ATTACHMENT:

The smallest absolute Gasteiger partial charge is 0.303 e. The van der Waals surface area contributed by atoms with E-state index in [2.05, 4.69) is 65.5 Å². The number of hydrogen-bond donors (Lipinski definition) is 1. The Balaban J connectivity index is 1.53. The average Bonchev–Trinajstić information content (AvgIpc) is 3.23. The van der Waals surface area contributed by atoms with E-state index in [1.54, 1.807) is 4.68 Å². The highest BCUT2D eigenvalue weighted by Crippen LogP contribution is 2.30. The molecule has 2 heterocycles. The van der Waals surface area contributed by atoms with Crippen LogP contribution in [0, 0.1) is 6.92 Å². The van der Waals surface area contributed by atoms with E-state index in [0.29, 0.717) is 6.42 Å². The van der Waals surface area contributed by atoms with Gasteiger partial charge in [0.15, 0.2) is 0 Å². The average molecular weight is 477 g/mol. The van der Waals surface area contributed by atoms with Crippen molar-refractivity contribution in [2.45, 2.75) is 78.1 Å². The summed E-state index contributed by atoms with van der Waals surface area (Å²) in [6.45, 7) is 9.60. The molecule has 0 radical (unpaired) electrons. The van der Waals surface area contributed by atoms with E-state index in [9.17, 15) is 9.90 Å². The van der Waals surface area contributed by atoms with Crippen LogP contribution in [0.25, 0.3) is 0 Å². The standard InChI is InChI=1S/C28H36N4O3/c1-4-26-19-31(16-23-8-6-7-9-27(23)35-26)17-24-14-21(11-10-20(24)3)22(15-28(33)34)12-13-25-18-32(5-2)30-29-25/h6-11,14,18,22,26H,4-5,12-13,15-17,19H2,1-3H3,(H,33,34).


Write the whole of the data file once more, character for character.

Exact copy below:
The smallest absolute Gasteiger partial charge is 0.303 e. The van der Waals surface area contributed by atoms with E-state index in [2.05, 4.69) is 65.5 Å². The number of hydrogen-bond donors (Lipinski definition) is 1. The Balaban J connectivity index is 1.53. The average Bonchev–Trinajstić information content (AvgIpc) is 3.23. The van der Waals surface area contributed by atoms with E-state index in [1.54, 1.807) is 4.68 Å². The highest BCUT2D eigenvalue weighted by Crippen LogP contribution is 2.30. The molecule has 2 heterocycles. The van der Waals surface area contributed by atoms with Crippen LogP contribution in [0, 0.1) is 6.92 Å². The van der Waals surface area contributed by atoms with E-state index in [0.29, 0.717) is 6.42 Å². The van der Waals surface area contributed by atoms with Gasteiger partial charge in [0.15, 0.2) is 0 Å². The average molecular weight is 477 g/mol. The van der Waals surface area contributed by atoms with Crippen molar-refractivity contribution in [2.45, 2.75) is 78.1 Å². The summed E-state index contributed by atoms with van der Waals surface area (Å²) in [6.45, 7) is 9.60. The molecule has 0 radical (unpaired) electrons. The van der Waals surface area contributed by atoms with E-state index in [9.17, 15) is 9.90 Å². The van der Waals surface area contributed by atoms with Crippen LogP contribution in [0.25, 0.3) is 0 Å². The standard InChI is InChI=1S/C28H36N4O3/c1-4-26-19-31(16-23-8-6-7-9-27(23)35-26)17-24-14-21(11-10-20(24)3)22(15-28(33)34)12-13-25-18-32(5-2)30-29-25/h6-11,14,18,22,26H,4-5,12-13,15-17,19H2,1-3H3,(H,33,34).